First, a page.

October began with the Exchange Connections conference in Las Vegas and ended with some thoughts on whether to go to TechEd or MEC next year. In between, I contemplated some of the questions raised by attendees at Exchange Connections as well as some thoughts that came up in my own mind. Read on to discover what happened on my Exchange Unwashed blog in October.
MEC or TechEd? Austin, here I come… (Oct 31). Microsoft has scheduled two good conferences in Texas five weeks apart next year. Will I go to TechEd, which has become more of a marketing event than I really like or head to Austin and attend the next iteration of the Exchange Conference. I think the choice really has to be MEC, don’t you?
Increase in Exchange 2013 mailbox sizes is simply “Store tax” (Oct 29). Moving mailboxes to Exchange 2013 makes the mailbox increase in size by up to 30%. At least, that’s what the Store tells you when you examine the mailbox size before and after the move. The reason is that the Store is better at adding its sums and charging users for all the overhead they incur. It’s just a form of taxation really…
Why the upper version always wins in mailbox moves (Oct 24). It’s logical that a newer version of any product will have some knowledge of what’s gone before whereas an older version has little chance of knowing what lies in the future. And so it is for mailbox moves, where the newer version of the Mailbox Replication Service always takes charge. With good reason too!
The influence Managed Availability has over DAGs that you might not realize (Oct 22). Exchange 2013 introduces the new Managed Availability framework, which then promptly goes to work to keep Database Availability Groups (DAGs) in good health, sometimes with unanticipated consequences.
Making use of the data logged by Exchange (Oct 17). Lots of data is logged by Exchange servers as it interacts with clients and other servers. And some of that data is even interesting and accessible. In this instance, an EHLO post about ActiveSync transactions and another about how to assess how many transaction logs are generated by the Store caused some pondering on how best to use such data.
Why I don’t think on-premises Exchange is dead (Oct 15). The article that easily attracted most comments in the month, largely because it’s a topic about which many have strong feelings. On the one hand, we have those who say that on-premises Exchange is dead because Microsoft is “all in” the cloud. Others (like me) say “not so” because of the size of the Exchange installed base and the profit that still exists there for Microsoft. We shall see over time…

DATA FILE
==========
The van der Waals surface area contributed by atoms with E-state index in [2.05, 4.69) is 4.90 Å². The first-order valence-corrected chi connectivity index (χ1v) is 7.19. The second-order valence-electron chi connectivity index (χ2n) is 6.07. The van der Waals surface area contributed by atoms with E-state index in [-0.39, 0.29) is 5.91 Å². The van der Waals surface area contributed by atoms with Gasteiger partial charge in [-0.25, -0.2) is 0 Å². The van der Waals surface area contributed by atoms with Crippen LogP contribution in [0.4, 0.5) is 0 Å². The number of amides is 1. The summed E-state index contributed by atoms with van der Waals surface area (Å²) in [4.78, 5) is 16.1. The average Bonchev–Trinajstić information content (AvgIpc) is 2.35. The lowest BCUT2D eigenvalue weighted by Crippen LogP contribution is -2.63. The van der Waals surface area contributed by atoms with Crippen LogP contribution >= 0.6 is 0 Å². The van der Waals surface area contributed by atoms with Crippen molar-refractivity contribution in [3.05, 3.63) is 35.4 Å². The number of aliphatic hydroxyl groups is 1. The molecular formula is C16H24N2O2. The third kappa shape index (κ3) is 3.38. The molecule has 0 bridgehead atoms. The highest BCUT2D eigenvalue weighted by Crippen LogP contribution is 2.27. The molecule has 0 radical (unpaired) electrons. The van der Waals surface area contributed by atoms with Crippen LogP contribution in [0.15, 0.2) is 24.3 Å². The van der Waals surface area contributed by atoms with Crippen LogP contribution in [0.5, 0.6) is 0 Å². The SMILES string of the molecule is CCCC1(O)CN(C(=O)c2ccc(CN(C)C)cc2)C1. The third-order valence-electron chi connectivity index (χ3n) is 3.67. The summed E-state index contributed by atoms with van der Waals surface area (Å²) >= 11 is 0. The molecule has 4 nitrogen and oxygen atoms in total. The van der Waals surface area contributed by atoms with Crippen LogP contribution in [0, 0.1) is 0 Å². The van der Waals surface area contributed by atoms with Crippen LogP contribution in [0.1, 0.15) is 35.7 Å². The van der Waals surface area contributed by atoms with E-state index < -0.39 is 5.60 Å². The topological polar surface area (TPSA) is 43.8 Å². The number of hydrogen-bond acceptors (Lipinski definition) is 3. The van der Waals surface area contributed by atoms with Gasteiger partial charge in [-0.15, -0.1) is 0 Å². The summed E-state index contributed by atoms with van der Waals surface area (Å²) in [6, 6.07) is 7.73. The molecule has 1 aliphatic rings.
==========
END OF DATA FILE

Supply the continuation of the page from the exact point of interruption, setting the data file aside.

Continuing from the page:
Skills for new people coming into a Windows infrastructure shop (Oct 10). Prompted by a discussion over dinner at Exchange Connections, this post speculated on the recommendations you might give to a newcomer to the exciting world of Windows-centric IT. What skills should they concentrate on acquiring first? And what then?
NFS and Exchange – not a good combination (Oct 8). No matter what you might hear (including out of the mouths of some very plausible salespeople), you should never use NFS-based storage with Exchange. Why? Because you run the risk of leaving holes in your database… and that’s never a good thing.
Exchange Connections 2013 wrap-up (Oct 5). Written in the splendour of Las Vegas airport en route home from Exchange Connections, this post discusses the good points about coming to a conference like Connections instead of simply staying at home and reading whatever stuff is posted on the net (like this material).
Highlights from Day 2 of the Exchange Connections Conference (Oct 3). Proving that I could actually remember what happened during a busy day at Exchange Connections… or maybe not. In any case, it has a nice picture of the live UC Architects podcast being recorded, a session that threatened (often) to descend into farce but managed to limp through to a manageable end.
Hot points from Exchange Connections (Oct 2). Everyone comes to a conference with some questions that they would like to have answered and the attendees at the annual Exchange Connections event were no different. This post captures some of the top-of-mind thoughts that people expressed on day 1.
Release of Apple iPhone 5s and iOS 7 gives new headaches to Exchange administrators (Oct 1). A new version of Apple’s iOS operating system can create some administrative challenges for Exchange servers. It all depends on what Apple does to please consumers, usually with zero disregard for the needs of large enterprises. In this case the new OS introduces fingerprint authentication, a superb feature from a user perspective but not so good when you think about the interaction between iOS devices and Exchange ActiveSync (EAS).
November has started out dank and dreary in Ireland. Fortunately I get on a plane later today to go to Kuala Lumpur, where I’ll be talking about Exchange 2013 and enjoying the better weather there for the next week or so. More articles will appear on Exchange Unwashed. Be sure to stay in touch.
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